As Hull prepares to be the 2017 City of Culture, we pick some sites to see in the city
Hands on History Museum
Fittingly housed in an atmospheric 15th century building, there are three key displays here: The Victorian Gallery is all about the lives of Children in Hull during the 19th century (complete with smells and tactile features), The Ancient Egypt gallery contains a mummy and Tutankhamen treasures, and The Story of Hull tells tales from the city across the ages.
Ferens Art Gallery
As excellent a gallery as you’ll find anywhere in the country, the Ferens hosted the work of Martin Creed as part of the Artist Rooms tour this year. The 11-gallery resident collection is outstanding, ranging from European Old Masters and 18th Century holdings to a Children’s Gallery and early 20th century British painting. Become a friend of the gallery.
Hull and East Riding Museum
Jurassic Humberside in invigorating detail – mysterious Bronze Age treasures, stone tools from Palaeolithic times, the spoils of 5th century Viking and German settlers and The North Grimston Sword – an example of Celtic metal art from the Iron Age – are all here. Its core revolves around a town-like recreation of the Roman settlement of Petuaria, and the Tudors and Stuarts gallery recounts the refusal of Hull’s governor to allow King Charles to seize control, sparking the English Civil War.
Hull Maritime Museum
Beginning in the 16th century, Hull’s whaling trade was at its most prolific around 250 years ago, when dozens of whalers would return from the Arctic with oil and bone from hundreds of Greenland whales. These three galleries are full of logbooks, paintings, tusks and teeth, not to mention the largest collection of scrimshaw outside of America.
Joseph Rank, a late 19th century flour mill pioneer whose factories powered part of the industrial revolution, had Hull as his loaf-producing epicentre. Find out more about his life here, as well as a Bicycle Gallery with bikes going back to 1818, a world-renowned carriage collection, a reconstruction of a bygone city street, motor car and railway galleries and much more.
William Wilberforce, the Kingston-Upon-Hull MP who did much to abolish slavery in Britain, was born in this impressive 17th century building. It’s now the home of galleries dedicated to him and enslaved Africans, revealing the appalling conditions they faced and modern day attempts to halt slavery. One gallery is linked to Hull’s twin town of Freetown, in Sierra Leone. Take a virtual tour.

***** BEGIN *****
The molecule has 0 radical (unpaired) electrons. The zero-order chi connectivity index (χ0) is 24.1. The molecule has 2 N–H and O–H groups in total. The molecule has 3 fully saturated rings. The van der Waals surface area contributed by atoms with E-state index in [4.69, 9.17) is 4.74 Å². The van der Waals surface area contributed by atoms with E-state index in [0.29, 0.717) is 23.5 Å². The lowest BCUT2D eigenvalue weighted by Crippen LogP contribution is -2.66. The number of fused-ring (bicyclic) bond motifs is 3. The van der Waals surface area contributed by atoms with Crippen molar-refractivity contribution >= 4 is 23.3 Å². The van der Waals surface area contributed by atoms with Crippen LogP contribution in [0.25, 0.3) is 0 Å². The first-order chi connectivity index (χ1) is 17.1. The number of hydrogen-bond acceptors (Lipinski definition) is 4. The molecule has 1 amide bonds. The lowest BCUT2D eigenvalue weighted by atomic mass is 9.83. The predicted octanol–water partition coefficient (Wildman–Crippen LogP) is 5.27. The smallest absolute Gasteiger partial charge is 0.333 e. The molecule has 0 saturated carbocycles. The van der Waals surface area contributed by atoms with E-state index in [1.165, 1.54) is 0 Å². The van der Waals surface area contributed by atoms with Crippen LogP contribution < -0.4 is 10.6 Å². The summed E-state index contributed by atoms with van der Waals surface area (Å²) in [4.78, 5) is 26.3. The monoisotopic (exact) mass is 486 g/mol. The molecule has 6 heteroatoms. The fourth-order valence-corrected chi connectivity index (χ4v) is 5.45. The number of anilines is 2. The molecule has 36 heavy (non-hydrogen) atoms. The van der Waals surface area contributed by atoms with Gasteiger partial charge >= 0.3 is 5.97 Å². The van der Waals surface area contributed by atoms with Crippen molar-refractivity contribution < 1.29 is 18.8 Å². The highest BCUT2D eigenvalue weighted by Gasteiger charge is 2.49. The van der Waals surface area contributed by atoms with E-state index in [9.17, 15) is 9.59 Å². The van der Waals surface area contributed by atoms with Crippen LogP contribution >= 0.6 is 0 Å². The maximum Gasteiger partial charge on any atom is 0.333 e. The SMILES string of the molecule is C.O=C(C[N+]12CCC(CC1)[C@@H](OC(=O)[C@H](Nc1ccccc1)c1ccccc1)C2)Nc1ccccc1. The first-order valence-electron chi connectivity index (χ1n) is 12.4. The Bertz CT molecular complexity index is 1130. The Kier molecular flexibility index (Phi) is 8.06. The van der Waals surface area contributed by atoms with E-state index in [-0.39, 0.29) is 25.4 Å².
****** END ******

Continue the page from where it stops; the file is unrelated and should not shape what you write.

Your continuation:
Set in a former fruit market, Dinostar is a quirky take on our fearsome forebearers full of fossils, rocks and the odd T-rex and Triceratops skull. Generally open only on Sundays, it extends its dates during school holidays.
Museum of Club Culture
Turn on, tune in, keep the faith and shine on at one of the country’s most unusual museums. Previous events have included Super 8 screenings on specific scenes and exhibitions – such as The Art of Clubbing – to coincide with cultural festivals in the city.
This huge aquarium contains thousands of animals, a bug zone and, among 3,500 fish, Europe’s only pair of green sawfish. There are also rays, sharks and, in a recent breakthrough, a species of tropical seagrass which is the only example to have been grown in a European aquarium.
The Spurn Lightship
Built in 1927, this dependable vessel guided ships through the Humber for almost 50 years before being bought by the council and turned into a museum moored at the Marina. Open between April and September, interpretation panels explain its story and significance during the off-season.
Hull History Centre
The elegant headquarters of city records stretching as far back as the 13th century, the record-breaking History Centre will host the first City of Culture event with a talk on the life of early 20th century novelist Winifred Holtby this weekend. Poet Philip Larkin and pilot Amy Johnson are a couple of famous names whose stories are stored here – meet more on their Hull People pages.
Follow the UK City of Culture 2017 @2017Hull and use the hashtag #Hull2017.
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